Industry heavyweights David Morgan, Rob McEwen and John Kaiser share their thoughts on how high the gold price could eventually go.
At this year’s PDAC convention in Toronto, experts David Morgan, Rob McEwen and John Kaiser shared their thoughts on gold’s long-term price potential.
They each gave their input on how high the yellow metal could go in the coming years, with some gold experts giving estimates of up to $10,000 per ounce — much higher than the current price of about $1,325.
Morgan, who publishes the Morgan Report and is best known for his commentary on silver, said gold could rise as high as $10,000 in the future, explaining that the outlook has a historical basis.
“I think, looking at the gold situation and the increase in the money supply from what we saw in 2000, which had basically a four-fold increase in the money supply, if you took all the gold and divided it into the amount of dollars in 2000, we’d come out with $2,500,” Morgan said.
“If we’ve increased the money supply from 2000 to 2018, you take that number and multiply it by four, which would give you $10,000. I don’t think it’s really out of the question,” he added.
McEwen, who’s chairman and chief owner at McEwen Mining (TSX:MUX,NYSE:MUX), is well known for his call for $5,000 gold. Like Morgan, he cited historical statistics, but jumped further back in time.
“When gold was broken free from its link with the US dollar back in , it was just [around] $40 an ounce, and by the end of the decade, the beginning of , it was over $800,” McEwen explained.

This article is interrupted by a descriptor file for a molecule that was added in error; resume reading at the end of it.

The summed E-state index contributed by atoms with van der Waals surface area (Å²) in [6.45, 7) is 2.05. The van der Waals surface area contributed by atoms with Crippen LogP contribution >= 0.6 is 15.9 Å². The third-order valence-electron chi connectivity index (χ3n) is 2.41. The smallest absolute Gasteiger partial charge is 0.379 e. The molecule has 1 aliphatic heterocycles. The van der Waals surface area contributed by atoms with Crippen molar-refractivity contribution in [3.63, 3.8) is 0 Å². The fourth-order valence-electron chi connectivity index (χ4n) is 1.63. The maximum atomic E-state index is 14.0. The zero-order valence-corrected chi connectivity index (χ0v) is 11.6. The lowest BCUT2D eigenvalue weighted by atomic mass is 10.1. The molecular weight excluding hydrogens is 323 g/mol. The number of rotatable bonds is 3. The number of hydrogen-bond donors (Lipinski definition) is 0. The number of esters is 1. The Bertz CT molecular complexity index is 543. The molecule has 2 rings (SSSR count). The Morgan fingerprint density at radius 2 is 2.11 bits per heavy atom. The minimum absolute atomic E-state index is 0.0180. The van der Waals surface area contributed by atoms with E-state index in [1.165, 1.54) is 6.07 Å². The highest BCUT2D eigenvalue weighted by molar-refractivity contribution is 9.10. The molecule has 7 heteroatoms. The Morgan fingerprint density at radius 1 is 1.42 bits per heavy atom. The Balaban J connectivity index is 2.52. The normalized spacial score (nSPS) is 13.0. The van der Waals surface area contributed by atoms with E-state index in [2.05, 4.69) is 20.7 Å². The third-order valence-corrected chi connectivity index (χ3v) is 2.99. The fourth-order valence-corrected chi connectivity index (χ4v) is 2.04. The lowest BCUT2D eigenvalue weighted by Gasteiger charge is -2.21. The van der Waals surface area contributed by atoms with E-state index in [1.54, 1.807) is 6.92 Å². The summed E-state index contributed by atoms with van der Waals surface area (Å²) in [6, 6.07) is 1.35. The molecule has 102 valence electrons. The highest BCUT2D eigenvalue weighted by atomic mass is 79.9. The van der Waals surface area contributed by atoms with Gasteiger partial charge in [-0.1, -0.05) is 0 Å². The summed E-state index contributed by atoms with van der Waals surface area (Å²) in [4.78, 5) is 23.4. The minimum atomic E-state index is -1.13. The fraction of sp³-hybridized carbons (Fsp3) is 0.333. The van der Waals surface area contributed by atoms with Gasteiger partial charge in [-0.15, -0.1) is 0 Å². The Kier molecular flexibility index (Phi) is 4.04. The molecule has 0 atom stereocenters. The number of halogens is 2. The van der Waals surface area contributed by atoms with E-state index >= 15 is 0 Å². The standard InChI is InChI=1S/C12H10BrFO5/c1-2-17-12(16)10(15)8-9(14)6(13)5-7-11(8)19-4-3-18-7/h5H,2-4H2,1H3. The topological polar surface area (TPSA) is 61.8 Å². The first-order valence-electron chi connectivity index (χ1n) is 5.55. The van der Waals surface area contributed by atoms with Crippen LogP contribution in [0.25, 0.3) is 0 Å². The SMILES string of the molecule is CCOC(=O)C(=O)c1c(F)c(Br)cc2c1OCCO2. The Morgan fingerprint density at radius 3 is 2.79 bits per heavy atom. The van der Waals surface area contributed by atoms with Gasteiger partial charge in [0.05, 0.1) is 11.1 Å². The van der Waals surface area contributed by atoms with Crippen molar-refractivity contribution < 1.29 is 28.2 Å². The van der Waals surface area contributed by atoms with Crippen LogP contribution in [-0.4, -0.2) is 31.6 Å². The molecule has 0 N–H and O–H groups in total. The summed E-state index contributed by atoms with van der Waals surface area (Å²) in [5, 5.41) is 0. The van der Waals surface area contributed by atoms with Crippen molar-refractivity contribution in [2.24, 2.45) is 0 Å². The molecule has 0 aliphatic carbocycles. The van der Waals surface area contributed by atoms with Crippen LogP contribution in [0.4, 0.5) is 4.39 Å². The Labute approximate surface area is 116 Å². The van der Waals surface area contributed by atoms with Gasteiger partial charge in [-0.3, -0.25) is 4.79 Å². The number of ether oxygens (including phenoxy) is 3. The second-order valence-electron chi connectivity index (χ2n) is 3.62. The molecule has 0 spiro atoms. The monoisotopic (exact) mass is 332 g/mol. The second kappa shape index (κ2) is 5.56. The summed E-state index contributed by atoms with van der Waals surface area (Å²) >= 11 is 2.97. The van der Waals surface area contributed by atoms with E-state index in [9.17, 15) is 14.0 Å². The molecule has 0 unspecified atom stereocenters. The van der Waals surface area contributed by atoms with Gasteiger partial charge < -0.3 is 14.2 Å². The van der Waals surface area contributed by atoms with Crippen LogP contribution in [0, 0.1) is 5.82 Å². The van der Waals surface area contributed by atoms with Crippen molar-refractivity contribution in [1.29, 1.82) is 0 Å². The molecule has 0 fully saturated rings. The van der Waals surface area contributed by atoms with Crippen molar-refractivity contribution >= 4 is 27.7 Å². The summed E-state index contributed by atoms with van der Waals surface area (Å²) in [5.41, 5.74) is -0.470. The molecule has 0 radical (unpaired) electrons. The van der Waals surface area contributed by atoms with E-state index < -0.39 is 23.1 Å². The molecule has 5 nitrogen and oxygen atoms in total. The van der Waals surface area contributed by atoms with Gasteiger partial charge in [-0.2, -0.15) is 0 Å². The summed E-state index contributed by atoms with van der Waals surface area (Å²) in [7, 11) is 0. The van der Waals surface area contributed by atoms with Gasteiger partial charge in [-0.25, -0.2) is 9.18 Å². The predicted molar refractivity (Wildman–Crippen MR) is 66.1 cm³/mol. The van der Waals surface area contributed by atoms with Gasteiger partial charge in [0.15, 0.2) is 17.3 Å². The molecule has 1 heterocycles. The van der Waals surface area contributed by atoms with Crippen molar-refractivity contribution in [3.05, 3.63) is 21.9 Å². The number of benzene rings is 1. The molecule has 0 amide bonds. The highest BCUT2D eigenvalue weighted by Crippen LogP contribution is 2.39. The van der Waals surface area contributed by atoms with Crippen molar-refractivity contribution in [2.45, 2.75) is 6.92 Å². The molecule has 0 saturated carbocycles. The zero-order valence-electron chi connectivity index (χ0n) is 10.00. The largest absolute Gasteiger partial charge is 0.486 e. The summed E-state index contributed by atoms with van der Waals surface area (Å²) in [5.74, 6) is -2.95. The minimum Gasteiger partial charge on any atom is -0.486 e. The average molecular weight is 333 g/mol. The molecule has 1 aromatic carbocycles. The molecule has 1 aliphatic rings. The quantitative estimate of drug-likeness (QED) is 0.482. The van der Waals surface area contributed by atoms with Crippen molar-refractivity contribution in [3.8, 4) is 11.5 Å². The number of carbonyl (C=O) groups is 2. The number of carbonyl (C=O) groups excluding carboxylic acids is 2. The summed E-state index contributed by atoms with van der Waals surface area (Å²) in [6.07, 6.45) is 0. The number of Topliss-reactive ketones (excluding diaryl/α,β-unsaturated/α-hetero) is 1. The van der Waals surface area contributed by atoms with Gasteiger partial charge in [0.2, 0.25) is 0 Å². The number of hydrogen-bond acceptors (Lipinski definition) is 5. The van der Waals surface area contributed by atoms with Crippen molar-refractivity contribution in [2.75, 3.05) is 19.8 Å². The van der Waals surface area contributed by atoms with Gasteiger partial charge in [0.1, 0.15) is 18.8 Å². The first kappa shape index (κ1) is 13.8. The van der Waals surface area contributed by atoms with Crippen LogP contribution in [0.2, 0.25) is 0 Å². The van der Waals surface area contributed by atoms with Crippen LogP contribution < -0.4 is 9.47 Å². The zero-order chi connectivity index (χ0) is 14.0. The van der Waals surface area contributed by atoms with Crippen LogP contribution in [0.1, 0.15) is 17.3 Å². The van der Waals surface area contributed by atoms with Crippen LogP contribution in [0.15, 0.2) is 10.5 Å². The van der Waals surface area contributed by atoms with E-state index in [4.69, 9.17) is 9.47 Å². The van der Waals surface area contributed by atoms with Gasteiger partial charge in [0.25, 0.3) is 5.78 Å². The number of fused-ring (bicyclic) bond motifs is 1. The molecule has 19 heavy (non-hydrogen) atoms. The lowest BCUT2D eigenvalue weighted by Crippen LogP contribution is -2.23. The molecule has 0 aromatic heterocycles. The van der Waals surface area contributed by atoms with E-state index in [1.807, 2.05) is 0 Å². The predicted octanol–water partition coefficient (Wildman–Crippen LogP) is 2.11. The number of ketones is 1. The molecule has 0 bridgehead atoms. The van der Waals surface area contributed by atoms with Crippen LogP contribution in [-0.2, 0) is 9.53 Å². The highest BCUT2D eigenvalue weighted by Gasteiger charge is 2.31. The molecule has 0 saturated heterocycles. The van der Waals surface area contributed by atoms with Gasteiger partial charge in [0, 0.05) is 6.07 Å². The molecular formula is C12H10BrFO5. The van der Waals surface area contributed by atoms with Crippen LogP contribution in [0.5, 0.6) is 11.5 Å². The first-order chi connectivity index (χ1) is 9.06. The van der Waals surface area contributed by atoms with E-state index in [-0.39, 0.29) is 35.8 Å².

He continued, “so there’s a 20-fold increase from the bottom to the top. If we use the bottom that we had in 2001 as the base, that was $250, you apply a 20-times multiple on that, [and] you’re at $5,000.”
As for Kaiser, in January he suggested that gold could reach as $1,600 to $2,000 this year — that’s much more modest than $5,000 or $10,000, but also much higher than most 2018 predictions.
“There’s a growing demand for gold that could push up the real price as opposed to inflation or the US dollar declining,” Kaiser said. “A real price increase is critical. A move into the $1,600 to $2,000 range is very plausible without it being inflation driven. I think this is going to happen this year.”
At PDAC, Kaiser explained why gold could go even higher in the future. “[If] we take 26 percent of global GDP today, that translates into a $3,300 gold price, which is what people like Pierre Lassonde and Rob McEwen toss about,” he said. “We are in the space where this could happen. Exactly when and how high gold [could go] I have no idea. I just think it’s naturally in that direction — higher real prices.”
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Securities Disclosure: I, Olivia Da Silva, hold no direct investment interest in any company mentioned in this article.
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